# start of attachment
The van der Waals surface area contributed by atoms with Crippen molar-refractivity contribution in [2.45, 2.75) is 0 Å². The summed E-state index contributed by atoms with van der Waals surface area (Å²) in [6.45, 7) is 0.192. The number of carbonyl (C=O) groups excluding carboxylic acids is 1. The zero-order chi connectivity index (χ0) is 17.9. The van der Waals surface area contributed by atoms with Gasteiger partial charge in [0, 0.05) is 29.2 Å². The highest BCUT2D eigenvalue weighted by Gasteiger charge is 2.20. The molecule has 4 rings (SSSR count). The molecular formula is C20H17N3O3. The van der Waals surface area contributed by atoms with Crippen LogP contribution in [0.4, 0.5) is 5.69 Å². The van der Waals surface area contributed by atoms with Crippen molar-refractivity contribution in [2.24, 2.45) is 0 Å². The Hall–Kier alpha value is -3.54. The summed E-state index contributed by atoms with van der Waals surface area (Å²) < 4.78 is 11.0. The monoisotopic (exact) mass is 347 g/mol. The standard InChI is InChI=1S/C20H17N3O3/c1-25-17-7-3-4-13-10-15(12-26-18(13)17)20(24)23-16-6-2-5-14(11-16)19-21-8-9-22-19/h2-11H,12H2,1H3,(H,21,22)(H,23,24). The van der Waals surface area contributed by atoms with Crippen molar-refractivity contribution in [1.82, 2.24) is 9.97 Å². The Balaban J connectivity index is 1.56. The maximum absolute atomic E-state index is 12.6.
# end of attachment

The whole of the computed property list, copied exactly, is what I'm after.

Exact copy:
The van der Waals surface area contributed by atoms with Crippen molar-refractivity contribution in [2.45, 2.75) is 0 Å². The summed E-state index contributed by atoms with van der Waals surface area (Å²) in [6.45, 7) is 0.192. The number of carbonyl (C=O) groups excluding carboxylic acids is 1. The zero-order chi connectivity index (χ0) is 17.9. The van der Waals surface area contributed by atoms with Gasteiger partial charge in [0, 0.05) is 29.2 Å². The highest BCUT2D eigenvalue weighted by Gasteiger charge is 2.20. The molecule has 4 rings (SSSR count). The molecular formula is C20H17N3O3. The van der Waals surface area contributed by atoms with Crippen LogP contribution in [0.4, 0.5) is 5.69 Å². The van der Waals surface area contributed by atoms with Crippen molar-refractivity contribution in [2.24, 2.45) is 0 Å². The Hall–Kier alpha value is -3.54. The summed E-state index contributed by atoms with van der Waals surface area (Å²) < 4.78 is 11.0. The monoisotopic (exact) mass is 347 g/mol. The standard InChI is InChI=1S/C20H17N3O3/c1-25-17-7-3-4-13-10-15(12-26-18(13)17)20(24)23-16-6-2-5-14(11-16)19-21-8-9-22-19/h2-11H,12H2,1H3,(H,21,22)(H,23,24). The van der Waals surface area contributed by atoms with Crippen molar-refractivity contribution in [1.82, 2.24) is 9.97 Å². The Balaban J connectivity index is 1.56. The maximum absolute atomic E-state index is 12.6.